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KG to ground control: need some help down low, please.
Avery Bradley can't take all the blame, even for the Raymond Felton explosion. Nobody was meeting Felton at the rim after he blew by AB. If a guy standing 6'1”, 205 pounds finishes at your rim, your front court has issues.
Celtics fans have recognized this for a while. President of Basketball Operations Danny Ainge tried to alleviate the problem by drafting Jared Sullinger and Fab Melo. Sullinger's season got cut short by February back surgery, and Melo never showed signs of significant NBA promise.
Long story short, Garnett played at the center position most of the year. If any 36-year-old, undersized veteran is going to attempt to man the interior, it should be him. Still, he doesn't stand a chance to hold down this position another 82-plus game season.
Tyson Chandler and Kenyon Martin largely had their way with Garnett throughout the series, until he absolutely blew up during Game 3.
KG finished with 12 points and a remarkable 17 rebounds, then went on to grab 35 boards to go with 29 points over Boston's next two wins.
Those numbers are amazing, and he deserves credit. But he cannot do it alone. While the Celtics rather successfully got out-rebounded by a mere 238-234 margin, the failure came on the offensive glass. Boston grabbed only 31 offensive boards. New York had 69.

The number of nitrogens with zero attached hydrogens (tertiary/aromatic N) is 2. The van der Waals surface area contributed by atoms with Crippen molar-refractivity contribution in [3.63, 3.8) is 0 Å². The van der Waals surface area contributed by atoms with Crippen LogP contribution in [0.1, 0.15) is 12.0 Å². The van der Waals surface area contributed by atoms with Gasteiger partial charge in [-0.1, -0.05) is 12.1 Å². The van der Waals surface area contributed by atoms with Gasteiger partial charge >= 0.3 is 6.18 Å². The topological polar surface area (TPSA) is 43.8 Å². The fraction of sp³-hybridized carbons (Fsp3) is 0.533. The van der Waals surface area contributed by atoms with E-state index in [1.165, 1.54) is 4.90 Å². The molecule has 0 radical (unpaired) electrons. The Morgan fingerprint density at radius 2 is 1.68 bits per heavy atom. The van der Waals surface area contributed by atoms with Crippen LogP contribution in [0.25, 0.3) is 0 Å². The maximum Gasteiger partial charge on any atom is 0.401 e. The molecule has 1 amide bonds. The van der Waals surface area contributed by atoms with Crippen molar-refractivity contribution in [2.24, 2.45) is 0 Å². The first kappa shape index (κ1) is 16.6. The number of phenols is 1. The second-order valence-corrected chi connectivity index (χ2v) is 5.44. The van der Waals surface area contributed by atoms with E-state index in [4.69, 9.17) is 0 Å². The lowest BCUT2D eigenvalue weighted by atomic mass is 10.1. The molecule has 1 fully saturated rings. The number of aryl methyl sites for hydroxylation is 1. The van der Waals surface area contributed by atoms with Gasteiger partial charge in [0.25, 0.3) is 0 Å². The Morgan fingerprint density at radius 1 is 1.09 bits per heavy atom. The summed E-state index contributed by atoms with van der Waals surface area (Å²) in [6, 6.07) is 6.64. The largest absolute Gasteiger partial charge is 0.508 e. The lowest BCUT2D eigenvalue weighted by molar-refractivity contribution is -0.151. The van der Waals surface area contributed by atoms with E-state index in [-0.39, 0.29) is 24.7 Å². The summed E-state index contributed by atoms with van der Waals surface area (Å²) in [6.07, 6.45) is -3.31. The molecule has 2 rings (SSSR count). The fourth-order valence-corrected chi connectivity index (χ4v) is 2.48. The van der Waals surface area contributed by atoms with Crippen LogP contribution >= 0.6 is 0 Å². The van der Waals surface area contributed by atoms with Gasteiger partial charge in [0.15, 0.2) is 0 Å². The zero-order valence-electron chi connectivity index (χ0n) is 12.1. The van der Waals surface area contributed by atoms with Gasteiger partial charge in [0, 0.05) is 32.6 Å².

Not one Celtic finished the series with double-digit offensive rebounds. Tyson Chandler had 22, Kenyon Martin had 14 and Iman Shumpert had 11 for New York. Raymond Felton, the 6'1” guy this article keeps going back to, had seven—one fewer than Brandon Bass, and two fewer than KG.
Sorry to overstress the point, but the Celts shot themselves in the foot by allowing second-chance opportunities to a three-point shooting team. Not only that, Boston's big players failed to rotate on penetration, allowing blatantly open opportunities near the hoop. New York is not known for scoring points in the paint, but Boston often made them look like the 1989 Pistons.
So, while it's been said before, the fact remains that Boston needs help down low. The New York series served as a bold, double-underlined reminder that something needs to be done about interior defense and rebounding.